This week’s history column at the National Catholic Register is called A Saint’s Bones Recovered, An Anti-Catholic Plot Remembered, and it’s about the Oates Plot and the possibly recovery of the relics of one of its victims. Here’s a bit:
St. John Plessington was executed in 1679 in England for the crime of being of a Catholic priest. Now, the Diocese of Shrewsbury, England is hoping to raise funds for a DNA test to prove that some bones found in a pub long ago are, in fact, those of the saint.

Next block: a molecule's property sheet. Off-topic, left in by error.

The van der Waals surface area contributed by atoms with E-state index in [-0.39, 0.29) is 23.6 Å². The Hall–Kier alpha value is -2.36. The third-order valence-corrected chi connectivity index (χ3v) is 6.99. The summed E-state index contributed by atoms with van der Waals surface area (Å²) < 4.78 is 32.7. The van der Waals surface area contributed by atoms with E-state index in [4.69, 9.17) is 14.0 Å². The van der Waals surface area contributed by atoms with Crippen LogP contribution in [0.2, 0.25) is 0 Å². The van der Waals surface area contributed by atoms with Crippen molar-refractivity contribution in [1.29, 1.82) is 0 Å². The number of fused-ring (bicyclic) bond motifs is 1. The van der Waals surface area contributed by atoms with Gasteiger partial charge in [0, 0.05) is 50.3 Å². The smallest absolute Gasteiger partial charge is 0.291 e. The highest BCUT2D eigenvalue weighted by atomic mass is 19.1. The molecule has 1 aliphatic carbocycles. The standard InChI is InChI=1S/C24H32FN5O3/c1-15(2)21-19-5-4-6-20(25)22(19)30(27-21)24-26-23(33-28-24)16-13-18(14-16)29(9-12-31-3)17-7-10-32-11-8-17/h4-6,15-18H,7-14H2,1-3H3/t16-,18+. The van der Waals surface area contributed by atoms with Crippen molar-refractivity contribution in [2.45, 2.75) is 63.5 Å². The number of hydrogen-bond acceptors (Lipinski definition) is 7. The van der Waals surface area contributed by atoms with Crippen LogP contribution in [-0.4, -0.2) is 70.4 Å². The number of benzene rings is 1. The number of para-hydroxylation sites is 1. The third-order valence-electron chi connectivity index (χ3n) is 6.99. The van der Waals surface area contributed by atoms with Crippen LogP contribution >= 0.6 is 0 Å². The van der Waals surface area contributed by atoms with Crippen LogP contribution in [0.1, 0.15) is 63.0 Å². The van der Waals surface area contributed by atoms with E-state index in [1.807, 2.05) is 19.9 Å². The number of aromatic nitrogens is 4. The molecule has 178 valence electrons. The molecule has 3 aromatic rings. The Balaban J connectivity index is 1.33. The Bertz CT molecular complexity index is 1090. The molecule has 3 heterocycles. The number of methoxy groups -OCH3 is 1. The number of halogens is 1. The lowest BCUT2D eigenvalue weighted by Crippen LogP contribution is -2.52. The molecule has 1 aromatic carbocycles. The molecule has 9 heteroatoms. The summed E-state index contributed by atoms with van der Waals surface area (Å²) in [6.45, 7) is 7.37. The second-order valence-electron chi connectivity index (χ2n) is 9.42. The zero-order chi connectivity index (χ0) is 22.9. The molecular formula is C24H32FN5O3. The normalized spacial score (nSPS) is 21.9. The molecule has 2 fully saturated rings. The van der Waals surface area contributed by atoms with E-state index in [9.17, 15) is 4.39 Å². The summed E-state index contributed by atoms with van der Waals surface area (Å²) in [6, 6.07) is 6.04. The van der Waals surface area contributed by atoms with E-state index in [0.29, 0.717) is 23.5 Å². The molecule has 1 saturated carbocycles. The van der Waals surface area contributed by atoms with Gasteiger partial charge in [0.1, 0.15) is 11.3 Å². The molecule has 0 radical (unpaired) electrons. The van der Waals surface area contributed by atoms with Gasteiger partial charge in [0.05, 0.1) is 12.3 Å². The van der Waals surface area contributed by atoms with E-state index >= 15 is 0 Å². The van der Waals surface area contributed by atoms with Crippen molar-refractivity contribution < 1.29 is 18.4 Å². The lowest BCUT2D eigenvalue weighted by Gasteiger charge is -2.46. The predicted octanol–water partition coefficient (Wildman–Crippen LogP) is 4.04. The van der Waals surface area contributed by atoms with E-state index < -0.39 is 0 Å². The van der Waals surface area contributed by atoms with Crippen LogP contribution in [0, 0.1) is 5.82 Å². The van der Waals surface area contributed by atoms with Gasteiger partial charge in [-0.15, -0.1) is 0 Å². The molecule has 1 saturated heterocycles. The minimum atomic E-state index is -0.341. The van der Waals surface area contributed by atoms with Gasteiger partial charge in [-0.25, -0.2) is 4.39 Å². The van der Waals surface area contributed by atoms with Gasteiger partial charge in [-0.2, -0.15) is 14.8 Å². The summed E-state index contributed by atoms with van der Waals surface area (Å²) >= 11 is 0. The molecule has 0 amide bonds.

St. John was killed in a wave of anti-Catholic violence triggered by the Oates Plot: a largely forgotten corner of Catholic history. The incident, also known as the Popish Plot, takes its name from Titus Oates, a bizarre figure who skipped from one strange incident to the next, leaving chaos and death his wake. He was a prolific liar and fraud, and motivated not so much by ideology as by a desire to cause chaos.